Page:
Name: Kelsey Troyer (maiden name Elliott)
Denison Graduation Year: Class of 2015
Denison Major: Biology
Graduate Degree Type: PhD in Molecular and Developmental Biology, Cincinnati Children’s Hospital Medical Center, Class of 2020
Contact Me: email@example.com
Describe the process you went through while selecting your graduate school and career pathway: what impacted your decision?
I was interested in programs that focused on ‘translational’ biomedical sciences, where I could work on human diseases. When going on interviews, the funding scenarios of the PI’s in the programs significantly weighed on my decision to choose a program in the end.
What challenges did you face on the way to or during graduate school, and how did you overcome them?
Finding somewhere to live when moving to a new city! It’s difficult to balance living somewhere close to work, but not too expensive. Graduate school stipends are tiny!! Finding roommates in your new graduate school class is a great way to get around this. Additionally, I found it difficult to decide which faculty I was going to rotate with since I had so many scientific interests! The best advice I got to curb that was to do extremely diverse rotations, I did one with a brand new faculty, one with a very established faculty member, and one with a mid-career faculty member, and all gave very different lab environments.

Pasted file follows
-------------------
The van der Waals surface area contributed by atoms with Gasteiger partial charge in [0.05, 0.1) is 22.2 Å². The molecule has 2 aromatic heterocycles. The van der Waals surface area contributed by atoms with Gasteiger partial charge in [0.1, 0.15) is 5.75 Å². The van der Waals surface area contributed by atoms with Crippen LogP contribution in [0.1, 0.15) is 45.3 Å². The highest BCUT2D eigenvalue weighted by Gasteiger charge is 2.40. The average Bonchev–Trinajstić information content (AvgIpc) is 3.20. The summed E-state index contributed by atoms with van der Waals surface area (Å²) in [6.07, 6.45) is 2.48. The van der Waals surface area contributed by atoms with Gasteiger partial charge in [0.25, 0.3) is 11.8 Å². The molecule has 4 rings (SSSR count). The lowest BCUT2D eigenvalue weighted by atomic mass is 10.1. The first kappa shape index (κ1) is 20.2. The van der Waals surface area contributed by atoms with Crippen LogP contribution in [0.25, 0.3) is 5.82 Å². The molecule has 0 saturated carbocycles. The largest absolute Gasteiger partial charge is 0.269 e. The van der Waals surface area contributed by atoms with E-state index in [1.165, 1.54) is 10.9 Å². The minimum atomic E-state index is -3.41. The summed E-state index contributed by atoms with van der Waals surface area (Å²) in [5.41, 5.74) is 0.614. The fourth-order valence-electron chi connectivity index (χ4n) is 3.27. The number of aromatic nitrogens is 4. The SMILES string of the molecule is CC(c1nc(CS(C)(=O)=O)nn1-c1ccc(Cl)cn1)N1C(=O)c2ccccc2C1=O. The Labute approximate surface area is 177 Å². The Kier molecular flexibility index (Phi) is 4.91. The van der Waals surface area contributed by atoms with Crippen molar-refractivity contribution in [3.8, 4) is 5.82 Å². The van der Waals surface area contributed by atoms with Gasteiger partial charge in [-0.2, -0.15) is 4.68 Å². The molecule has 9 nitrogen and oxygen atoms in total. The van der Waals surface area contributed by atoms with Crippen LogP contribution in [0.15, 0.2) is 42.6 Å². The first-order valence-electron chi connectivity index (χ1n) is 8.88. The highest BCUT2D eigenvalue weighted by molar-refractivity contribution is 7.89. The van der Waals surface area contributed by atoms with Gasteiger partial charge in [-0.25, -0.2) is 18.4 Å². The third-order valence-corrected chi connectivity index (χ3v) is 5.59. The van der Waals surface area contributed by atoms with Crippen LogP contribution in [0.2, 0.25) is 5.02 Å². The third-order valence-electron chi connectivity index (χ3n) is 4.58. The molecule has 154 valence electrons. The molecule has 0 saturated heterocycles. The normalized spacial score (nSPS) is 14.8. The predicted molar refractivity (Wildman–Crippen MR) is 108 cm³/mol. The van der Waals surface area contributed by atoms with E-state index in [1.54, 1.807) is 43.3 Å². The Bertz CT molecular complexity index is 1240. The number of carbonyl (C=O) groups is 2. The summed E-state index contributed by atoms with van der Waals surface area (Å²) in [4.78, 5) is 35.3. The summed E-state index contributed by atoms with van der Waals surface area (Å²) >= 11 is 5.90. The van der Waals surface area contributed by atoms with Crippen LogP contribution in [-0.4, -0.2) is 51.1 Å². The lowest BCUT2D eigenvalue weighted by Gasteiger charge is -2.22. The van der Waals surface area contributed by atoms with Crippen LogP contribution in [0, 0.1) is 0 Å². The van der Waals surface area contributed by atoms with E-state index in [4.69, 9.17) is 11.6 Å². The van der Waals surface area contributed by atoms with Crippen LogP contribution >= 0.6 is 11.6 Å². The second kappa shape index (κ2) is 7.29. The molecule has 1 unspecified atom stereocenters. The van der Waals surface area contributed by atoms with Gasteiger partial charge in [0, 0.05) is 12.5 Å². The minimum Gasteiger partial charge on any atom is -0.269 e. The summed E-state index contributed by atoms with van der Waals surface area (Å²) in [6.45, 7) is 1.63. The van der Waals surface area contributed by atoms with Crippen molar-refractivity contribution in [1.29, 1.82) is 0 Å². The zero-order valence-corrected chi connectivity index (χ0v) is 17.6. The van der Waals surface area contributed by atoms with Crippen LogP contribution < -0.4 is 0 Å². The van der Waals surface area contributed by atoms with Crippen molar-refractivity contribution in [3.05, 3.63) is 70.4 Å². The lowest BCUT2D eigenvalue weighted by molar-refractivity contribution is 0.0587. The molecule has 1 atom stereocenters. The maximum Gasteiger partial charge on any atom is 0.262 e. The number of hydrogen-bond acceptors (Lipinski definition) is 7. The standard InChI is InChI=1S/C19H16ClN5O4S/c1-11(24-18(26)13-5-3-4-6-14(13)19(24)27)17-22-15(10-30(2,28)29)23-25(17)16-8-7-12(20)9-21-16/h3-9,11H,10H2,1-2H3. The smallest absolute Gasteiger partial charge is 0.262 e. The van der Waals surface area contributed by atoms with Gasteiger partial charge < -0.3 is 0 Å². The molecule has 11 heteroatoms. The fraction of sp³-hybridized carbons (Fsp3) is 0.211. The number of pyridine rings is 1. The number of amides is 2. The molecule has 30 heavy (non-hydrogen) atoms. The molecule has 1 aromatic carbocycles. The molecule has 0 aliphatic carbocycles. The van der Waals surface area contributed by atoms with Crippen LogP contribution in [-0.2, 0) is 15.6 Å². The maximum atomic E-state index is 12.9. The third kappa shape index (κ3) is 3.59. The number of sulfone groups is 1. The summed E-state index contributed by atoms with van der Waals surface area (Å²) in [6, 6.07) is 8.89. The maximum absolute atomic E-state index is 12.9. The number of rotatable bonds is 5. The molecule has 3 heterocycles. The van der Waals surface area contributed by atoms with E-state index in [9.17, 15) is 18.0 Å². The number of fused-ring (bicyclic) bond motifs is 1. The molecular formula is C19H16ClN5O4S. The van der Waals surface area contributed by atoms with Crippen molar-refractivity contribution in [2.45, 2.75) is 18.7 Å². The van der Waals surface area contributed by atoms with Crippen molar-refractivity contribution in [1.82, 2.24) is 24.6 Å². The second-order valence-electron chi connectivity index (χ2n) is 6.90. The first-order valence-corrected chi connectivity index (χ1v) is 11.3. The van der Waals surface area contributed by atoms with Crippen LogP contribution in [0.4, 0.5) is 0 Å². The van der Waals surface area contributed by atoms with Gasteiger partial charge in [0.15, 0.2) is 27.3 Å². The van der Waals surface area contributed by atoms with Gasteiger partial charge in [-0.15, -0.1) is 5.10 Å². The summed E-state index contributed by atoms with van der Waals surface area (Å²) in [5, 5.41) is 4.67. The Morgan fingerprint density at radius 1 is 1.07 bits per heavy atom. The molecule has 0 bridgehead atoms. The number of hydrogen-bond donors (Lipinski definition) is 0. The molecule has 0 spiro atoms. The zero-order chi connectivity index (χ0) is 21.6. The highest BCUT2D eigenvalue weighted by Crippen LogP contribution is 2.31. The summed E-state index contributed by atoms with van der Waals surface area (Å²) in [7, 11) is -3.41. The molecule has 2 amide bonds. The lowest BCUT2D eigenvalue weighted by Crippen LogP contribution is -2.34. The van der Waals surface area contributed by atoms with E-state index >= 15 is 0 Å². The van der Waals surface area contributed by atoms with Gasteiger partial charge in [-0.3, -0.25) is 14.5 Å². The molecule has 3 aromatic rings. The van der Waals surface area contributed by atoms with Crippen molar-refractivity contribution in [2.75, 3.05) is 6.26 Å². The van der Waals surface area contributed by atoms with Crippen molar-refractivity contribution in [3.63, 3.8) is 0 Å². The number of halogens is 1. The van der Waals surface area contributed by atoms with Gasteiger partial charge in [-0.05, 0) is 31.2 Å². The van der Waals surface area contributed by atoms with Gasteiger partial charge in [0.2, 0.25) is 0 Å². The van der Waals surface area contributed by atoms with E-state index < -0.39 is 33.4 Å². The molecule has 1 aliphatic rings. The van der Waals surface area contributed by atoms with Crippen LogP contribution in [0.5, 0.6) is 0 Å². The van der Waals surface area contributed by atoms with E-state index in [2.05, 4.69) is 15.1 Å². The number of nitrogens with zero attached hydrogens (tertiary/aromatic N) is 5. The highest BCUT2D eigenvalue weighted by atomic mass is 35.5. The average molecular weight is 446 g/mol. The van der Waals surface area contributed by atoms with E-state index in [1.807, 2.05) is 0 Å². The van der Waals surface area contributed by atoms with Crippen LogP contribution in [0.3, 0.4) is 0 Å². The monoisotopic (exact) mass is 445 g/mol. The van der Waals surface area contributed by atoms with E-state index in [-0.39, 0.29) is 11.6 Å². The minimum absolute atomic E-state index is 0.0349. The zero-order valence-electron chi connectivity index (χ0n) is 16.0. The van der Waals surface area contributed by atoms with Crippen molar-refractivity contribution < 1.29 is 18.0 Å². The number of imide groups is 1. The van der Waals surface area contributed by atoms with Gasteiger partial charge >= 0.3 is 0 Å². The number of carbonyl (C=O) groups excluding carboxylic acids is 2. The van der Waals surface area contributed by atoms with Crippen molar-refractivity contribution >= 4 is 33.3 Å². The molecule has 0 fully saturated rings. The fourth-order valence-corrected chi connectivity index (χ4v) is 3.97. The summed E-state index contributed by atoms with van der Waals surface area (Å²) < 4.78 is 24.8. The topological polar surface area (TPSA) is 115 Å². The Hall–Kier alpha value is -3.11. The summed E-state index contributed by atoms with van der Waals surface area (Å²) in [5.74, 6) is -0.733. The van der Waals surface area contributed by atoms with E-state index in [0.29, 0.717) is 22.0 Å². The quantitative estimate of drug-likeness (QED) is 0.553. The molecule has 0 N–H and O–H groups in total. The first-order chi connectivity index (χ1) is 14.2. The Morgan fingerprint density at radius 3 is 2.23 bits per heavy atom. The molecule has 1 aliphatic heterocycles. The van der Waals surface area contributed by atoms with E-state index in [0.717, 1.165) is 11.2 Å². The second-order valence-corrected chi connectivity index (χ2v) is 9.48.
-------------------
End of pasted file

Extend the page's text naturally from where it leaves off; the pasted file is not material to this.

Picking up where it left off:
What has been your favorite part of your graduate school experience so far?
Indulging my curiosities and being able to set my own schedule. This is unfortunate a blessing and a curse, since grad students don’t get dedicated ‘Paid time off’ or ‘vacation days’, so I get to take as much or as little time off as I want, and work as many or as few hours a week as I need to. Some weeks are good, some weeks are bad. Flexibility is a fantastic thing about graduate school.
What are your professional plans post-graduation?
I am planning to do a post-doctoral fellowship followed by a career in Science Policy.
What advice would you give a current Denison student considering a graduate program like yours?
Think about what kind of research topics you want to do, and find a place where there are an abundance of faculty you could see yourself working with. Finding a place where the current students seem happy is also important. I did at least one interview somewhere that all the students couldn’t wait to leave the program. Make sure the program boasts about their rates of students landing their top choice post-doc or industry job, and that their faculty aren’t anti-industry! Some places will be full of faculty that look down on industry, and it’s important to find opportunities to explore that since not EVERY PhD can/wants to stay in academia.